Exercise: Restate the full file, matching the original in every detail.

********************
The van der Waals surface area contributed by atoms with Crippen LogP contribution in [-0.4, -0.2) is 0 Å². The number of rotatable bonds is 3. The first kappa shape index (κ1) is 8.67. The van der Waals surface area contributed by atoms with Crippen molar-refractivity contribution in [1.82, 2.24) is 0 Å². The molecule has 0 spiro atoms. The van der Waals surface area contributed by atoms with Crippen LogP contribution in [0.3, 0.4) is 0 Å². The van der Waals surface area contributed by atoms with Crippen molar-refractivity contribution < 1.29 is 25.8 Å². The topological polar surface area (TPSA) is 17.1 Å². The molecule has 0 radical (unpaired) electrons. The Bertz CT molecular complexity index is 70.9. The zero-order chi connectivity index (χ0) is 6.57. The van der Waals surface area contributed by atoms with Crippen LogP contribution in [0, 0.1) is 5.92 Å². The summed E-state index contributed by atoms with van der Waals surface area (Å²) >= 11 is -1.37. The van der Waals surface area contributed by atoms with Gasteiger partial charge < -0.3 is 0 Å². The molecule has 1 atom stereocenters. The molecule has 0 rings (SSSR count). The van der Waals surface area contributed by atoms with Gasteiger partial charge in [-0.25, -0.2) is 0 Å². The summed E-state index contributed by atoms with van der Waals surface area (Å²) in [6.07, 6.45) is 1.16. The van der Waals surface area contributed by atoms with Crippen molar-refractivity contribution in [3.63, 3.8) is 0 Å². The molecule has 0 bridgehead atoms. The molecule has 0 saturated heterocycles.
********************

The van der Waals surface area contributed by atoms with Crippen LogP contribution in [-0.4, -0.2) is 0 Å². The number of rotatable bonds is 3. The first kappa shape index (κ1) is 8.67. The van der Waals surface area contributed by atoms with Crippen molar-refractivity contribution in [1.82, 2.24) is 0 Å². The molecule has 0 spiro atoms. The van der Waals surface area contributed by atoms with Crippen LogP contribution in [0.3, 0.4) is 0 Å². The van der Waals surface area contributed by atoms with Crippen molar-refractivity contribution < 1.29 is 25.8 Å². The topological polar surface area (TPSA) is 17.1 Å². The molecule has 0 radical (unpaired) electrons. The Bertz CT molecular complexity index is 70.9. The zero-order chi connectivity index (χ0) is 6.57. The van der Waals surface area contributed by atoms with Crippen LogP contribution in [0, 0.1) is 5.92 Å². The summed E-state index contributed by atoms with van der Waals surface area (Å²) >= 11 is -1.37. The van der Waals surface area contributed by atoms with Gasteiger partial charge < -0.3 is 0 Å². The molecule has 1 atom stereocenters. The molecule has 0 rings (SSSR count). The van der Waals surface area contributed by atoms with Gasteiger partial charge in [-0.25, -0.2) is 0 Å². The summed E-state index contributed by atoms with van der Waals surface area (Å²) in [6.07, 6.45) is 1.16. The van der Waals surface area contributed by atoms with Crippen molar-refractivity contribution in [3.63, 3.8) is 0 Å². The molecule has 0 bridgehead atoms. The molecule has 0 saturated heterocycles.